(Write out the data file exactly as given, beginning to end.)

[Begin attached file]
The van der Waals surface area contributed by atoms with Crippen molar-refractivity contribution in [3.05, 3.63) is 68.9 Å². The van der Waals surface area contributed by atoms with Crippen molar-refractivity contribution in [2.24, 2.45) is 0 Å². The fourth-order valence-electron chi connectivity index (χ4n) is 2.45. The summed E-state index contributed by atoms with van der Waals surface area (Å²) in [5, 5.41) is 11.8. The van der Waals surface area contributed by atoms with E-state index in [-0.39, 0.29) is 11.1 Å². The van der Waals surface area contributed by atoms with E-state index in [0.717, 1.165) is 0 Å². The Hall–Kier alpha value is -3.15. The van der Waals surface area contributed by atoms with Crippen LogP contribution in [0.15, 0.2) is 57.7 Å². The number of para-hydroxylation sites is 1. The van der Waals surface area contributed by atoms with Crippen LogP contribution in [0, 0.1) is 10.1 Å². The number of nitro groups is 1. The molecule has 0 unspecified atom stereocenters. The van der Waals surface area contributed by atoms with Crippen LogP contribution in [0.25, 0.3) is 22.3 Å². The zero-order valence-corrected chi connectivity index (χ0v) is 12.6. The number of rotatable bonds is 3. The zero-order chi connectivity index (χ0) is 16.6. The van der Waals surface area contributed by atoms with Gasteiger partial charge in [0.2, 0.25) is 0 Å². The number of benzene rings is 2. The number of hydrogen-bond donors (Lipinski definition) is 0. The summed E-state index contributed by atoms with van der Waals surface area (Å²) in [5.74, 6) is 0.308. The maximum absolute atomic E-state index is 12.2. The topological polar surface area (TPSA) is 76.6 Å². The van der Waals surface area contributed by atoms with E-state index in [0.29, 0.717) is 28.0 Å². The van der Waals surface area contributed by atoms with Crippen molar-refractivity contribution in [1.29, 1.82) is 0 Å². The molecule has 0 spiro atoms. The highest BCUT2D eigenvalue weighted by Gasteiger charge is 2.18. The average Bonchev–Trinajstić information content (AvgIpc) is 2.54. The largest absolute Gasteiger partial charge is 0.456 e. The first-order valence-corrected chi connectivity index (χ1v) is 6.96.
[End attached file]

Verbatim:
The van der Waals surface area contributed by atoms with Crippen molar-refractivity contribution in [3.05, 3.63) is 68.9 Å². The van der Waals surface area contributed by atoms with Crippen molar-refractivity contribution in [2.24, 2.45) is 0 Å². The fourth-order valence-electron chi connectivity index (χ4n) is 2.45. The summed E-state index contributed by atoms with van der Waals surface area (Å²) in [5, 5.41) is 11.8. The van der Waals surface area contributed by atoms with E-state index in [-0.39, 0.29) is 11.1 Å². The van der Waals surface area contributed by atoms with E-state index in [0.717, 1.165) is 0 Å². The Hall–Kier alpha value is -3.15. The van der Waals surface area contributed by atoms with Crippen LogP contribution in [0.15, 0.2) is 57.7 Å². The number of para-hydroxylation sites is 1. The van der Waals surface area contributed by atoms with Crippen LogP contribution in [0, 0.1) is 10.1 Å². The number of nitro groups is 1. The molecule has 0 unspecified atom stereocenters. The van der Waals surface area contributed by atoms with Crippen LogP contribution in [0.25, 0.3) is 22.3 Å². The zero-order valence-corrected chi connectivity index (χ0v) is 12.6. The number of rotatable bonds is 3. The zero-order chi connectivity index (χ0) is 16.6. The van der Waals surface area contributed by atoms with Gasteiger partial charge in [0.2, 0.25) is 0 Å². The number of benzene rings is 2. The number of hydrogen-bond donors (Lipinski definition) is 0. The summed E-state index contributed by atoms with van der Waals surface area (Å²) in [5.74, 6) is 0.308. The maximum absolute atomic E-state index is 12.2. The topological polar surface area (TPSA) is 76.6 Å². The van der Waals surface area contributed by atoms with E-state index in [0.29, 0.717) is 28.0 Å². The van der Waals surface area contributed by atoms with Crippen molar-refractivity contribution in [1.29, 1.82) is 0 Å². The molecule has 0 spiro atoms. The highest BCUT2D eigenvalue weighted by Gasteiger charge is 2.18. The average Bonchev–Trinajstić information content (AvgIpc) is 2.54. The largest absolute Gasteiger partial charge is 0.456 e. The first-order valence-corrected chi connectivity index (χ1v) is 6.96.